UPDATE (11.00 AM, Sunday, September 6, 2015):
The National Reform Council has REJECTED the constitutional draft with 134 to 105 votes and 7 abstentions. A new constitution has to be drafted and thus a whole new process with an all new committee is set in motion, while the whole timetable to possible future elections will be delayed by at least 6 months. The Thai military junta and the interim constitution (incl. the catch-all Article 44) will still stay in power in the meantime to at least roughly early 2017.
One could say that it’s a sign of dedication if you’re coming to work on a Sunday. Others would say that they have no other choice – which is rather ironic since the very reason they’re currently convening this morning (as of of writing) is about a vote.
The National Reform Committee (NRC) is coming together this Sunday morning to deliberate and vote on the draft for Thailand’s next constitution, a crucial step that decides the political direction of the foreseeable future in the country.
Since the beginning of the year, the Constitutional Drafting Committee (CDC) has been busy penning the country’s charter No. 20 after the previous 2007 version (enacted after the military coup of 2006) was suspended after the military coup of May 2014. They were so busy in fact that they needed another month to put on the finishing touches.
Despite all the polish and trimming (from a 315 article behemoth to ‘just’ 285), there are many members of the NRC who are not entirely happy with many of its contents and have already voiced their opposition to it. Does this mean a possible bump in the road back to democracy in Thailand and a sign of trouble for the military junta (which has appointed all NRC members, by the way), which has kept the whole political discourse strictly in line until now?
The answer is rather simple: it doesn’t really matter for them either way!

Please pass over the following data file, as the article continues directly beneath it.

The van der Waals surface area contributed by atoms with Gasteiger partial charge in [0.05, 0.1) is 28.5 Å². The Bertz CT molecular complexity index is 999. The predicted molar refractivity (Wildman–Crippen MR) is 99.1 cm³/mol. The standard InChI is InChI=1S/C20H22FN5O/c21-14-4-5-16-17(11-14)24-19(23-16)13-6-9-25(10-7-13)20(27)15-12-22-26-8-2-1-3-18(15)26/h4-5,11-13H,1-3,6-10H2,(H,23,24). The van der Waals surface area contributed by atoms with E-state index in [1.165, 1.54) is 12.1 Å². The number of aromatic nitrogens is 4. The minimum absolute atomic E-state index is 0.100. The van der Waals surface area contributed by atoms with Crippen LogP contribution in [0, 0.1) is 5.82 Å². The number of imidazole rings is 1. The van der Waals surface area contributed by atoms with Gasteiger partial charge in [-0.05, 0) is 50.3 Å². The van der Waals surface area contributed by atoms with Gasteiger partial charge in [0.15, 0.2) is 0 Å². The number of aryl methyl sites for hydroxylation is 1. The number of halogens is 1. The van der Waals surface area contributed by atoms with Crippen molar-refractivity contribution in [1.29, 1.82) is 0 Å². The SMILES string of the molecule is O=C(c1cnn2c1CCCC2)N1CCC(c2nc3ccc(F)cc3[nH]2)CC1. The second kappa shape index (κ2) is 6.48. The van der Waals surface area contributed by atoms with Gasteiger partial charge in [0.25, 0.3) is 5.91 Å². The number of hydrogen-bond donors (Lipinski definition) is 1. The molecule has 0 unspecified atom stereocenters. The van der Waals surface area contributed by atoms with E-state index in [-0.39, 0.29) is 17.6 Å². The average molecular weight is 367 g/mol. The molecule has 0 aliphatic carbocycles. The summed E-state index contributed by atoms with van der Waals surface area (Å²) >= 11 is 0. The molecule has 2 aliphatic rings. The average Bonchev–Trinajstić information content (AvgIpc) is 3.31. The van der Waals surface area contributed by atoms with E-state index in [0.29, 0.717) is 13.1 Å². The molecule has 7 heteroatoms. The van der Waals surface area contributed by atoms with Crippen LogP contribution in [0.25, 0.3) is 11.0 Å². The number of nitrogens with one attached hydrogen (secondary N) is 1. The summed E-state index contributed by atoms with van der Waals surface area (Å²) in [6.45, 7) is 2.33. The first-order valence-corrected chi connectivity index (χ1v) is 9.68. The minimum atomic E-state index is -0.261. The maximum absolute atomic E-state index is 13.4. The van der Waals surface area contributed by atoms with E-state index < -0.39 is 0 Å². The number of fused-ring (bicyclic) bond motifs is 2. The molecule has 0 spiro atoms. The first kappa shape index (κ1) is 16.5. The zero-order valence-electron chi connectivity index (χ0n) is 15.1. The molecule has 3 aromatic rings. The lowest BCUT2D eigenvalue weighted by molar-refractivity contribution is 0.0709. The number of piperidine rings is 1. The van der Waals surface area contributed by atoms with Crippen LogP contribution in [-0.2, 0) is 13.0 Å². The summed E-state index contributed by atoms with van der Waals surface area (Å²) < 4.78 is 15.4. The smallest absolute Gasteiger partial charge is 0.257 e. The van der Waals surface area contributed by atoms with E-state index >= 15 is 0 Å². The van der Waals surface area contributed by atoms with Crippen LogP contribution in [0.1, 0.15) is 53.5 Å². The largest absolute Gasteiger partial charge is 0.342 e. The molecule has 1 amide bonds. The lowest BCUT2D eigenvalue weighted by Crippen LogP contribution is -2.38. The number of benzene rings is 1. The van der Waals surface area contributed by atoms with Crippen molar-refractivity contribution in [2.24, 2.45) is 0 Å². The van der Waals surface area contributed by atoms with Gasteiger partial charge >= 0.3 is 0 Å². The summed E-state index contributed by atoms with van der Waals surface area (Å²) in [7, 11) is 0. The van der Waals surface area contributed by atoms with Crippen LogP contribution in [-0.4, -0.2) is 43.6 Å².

On one hand, a positive outcome for the draft would constitutionally enshrine the undemocratic nature of the junta’s ‘reforms’ to Thai politics that enables non-elected elements to intervene any elected government at almost any time. One of these clauses is the recently added Article 260, the “Committee for Reform Strategy and National Reconciliation” – a euphemism for a politburo-style executive committee co-existing for five years alongside an elected government (still with a 4-year term limit) with powers to take over at anytime in a yet-to-be-defined ‘crisis’ situation. Also, this and other bodies would be created to deter any substantial constitutional amendments that could dismantle these bodies.
On the other hand, a ”no” vote would also come in handy for the military junta since the timetable for this whole drafting process – which took round about 8 months – would start anew as stipulated in the interim constitution. We have pointed out several times that an endless loop of drafting and rejecting would technically be possible and this legislative limbo would be the junta’s Groundhog Day. In other words, the military government would be able to prolong their direct rule.
Either way, the stakes are incredibly low for the military junta.
Also, if the NRC members were really concerned about the undemocratic nature of the draft, they wouldn’t and shouldn’t have agreed to take part in this kabuki theater, as this process only creates the illusion of choice and proper process.
Same goes for the public referendum (in case this draft gets passed) scheduled early next year, which decides when (or rather if) the next election is going to be held. But the people’s choice itself could seemingly become a moot point, since the junta’s law experts ‘just’ happen to discover that it is seemingly nearly impossible to even reach a minimum quota of positive votes for the constitution draft thanks to the wording in the interim constitution, unless that hole get patched pretty soon. And even if everything goes smoothly up until that point, the latest suggestion for new elections is for the end of 2016, which is a whole year later than what the junta originally promised.
Either way, we’ll soon know more about where Thailand’s political future goes next – until that most people would have likely woken up on this Sunday morning.